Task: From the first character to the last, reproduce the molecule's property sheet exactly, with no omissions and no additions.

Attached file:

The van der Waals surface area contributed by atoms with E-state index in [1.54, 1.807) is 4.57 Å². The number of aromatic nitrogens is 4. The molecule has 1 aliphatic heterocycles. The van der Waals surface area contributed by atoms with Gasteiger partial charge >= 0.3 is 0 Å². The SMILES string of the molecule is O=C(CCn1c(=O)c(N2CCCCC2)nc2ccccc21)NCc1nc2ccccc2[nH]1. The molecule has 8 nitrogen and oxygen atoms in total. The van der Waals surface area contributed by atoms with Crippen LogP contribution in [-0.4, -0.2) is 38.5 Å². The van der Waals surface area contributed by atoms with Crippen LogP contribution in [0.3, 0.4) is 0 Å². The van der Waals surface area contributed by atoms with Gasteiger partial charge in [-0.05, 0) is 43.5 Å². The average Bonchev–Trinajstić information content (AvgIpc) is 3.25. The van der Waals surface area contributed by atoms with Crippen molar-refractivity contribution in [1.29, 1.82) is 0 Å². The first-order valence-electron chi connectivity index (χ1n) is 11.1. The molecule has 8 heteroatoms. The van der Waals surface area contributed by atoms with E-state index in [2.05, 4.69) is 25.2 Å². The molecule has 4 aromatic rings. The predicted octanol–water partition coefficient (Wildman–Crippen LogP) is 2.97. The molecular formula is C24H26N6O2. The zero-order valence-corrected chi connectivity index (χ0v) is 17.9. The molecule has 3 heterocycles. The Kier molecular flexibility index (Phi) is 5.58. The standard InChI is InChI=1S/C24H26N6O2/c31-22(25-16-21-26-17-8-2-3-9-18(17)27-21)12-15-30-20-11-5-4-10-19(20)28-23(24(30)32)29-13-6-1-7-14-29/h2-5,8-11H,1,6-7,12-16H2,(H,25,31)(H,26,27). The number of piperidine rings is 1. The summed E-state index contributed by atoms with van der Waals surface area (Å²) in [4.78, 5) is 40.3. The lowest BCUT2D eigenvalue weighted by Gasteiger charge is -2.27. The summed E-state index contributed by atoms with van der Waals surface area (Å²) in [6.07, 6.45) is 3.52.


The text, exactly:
The van der Waals surface area contributed by atoms with E-state index in [1.54, 1.807) is 4.57 Å². The number of aromatic nitrogens is 4. The molecule has 1 aliphatic heterocycles. The van der Waals surface area contributed by atoms with Gasteiger partial charge >= 0.3 is 0 Å². The SMILES string of the molecule is O=C(CCn1c(=O)c(N2CCCCC2)nc2ccccc21)NCc1nc2ccccc2[nH]1. The molecule has 8 nitrogen and oxygen atoms in total. The van der Waals surface area contributed by atoms with Crippen LogP contribution in [-0.4, -0.2) is 38.5 Å². The van der Waals surface area contributed by atoms with Crippen LogP contribution in [0.3, 0.4) is 0 Å². The van der Waals surface area contributed by atoms with Gasteiger partial charge in [-0.05, 0) is 43.5 Å². The average Bonchev–Trinajstić information content (AvgIpc) is 3.25. The van der Waals surface area contributed by atoms with Crippen molar-refractivity contribution in [1.29, 1.82) is 0 Å². The first-order valence-electron chi connectivity index (χ1n) is 11.1. The molecule has 8 heteroatoms. The van der Waals surface area contributed by atoms with E-state index in [2.05, 4.69) is 25.2 Å². The molecule has 4 aromatic rings. The predicted octanol–water partition coefficient (Wildman–Crippen LogP) is 2.97. The molecular formula is C24H26N6O2. The zero-order valence-corrected chi connectivity index (χ0v) is 17.9. The molecule has 3 heterocycles. The Kier molecular flexibility index (Phi) is 5.58. The standard InChI is InChI=1S/C24H26N6O2/c31-22(25-16-21-26-17-8-2-3-9-18(17)27-21)12-15-30-20-11-5-4-10-19(20)28-23(24(30)32)29-13-6-1-7-14-29/h2-5,8-11H,1,6-7,12-16H2,(H,25,31)(H,26,27). The number of piperidine rings is 1. The summed E-state index contributed by atoms with van der Waals surface area (Å²) in [4.78, 5) is 40.3. The lowest BCUT2D eigenvalue weighted by Gasteiger charge is -2.27. The summed E-state index contributed by atoms with van der Waals surface area (Å²) in [6.07, 6.45) is 3.52.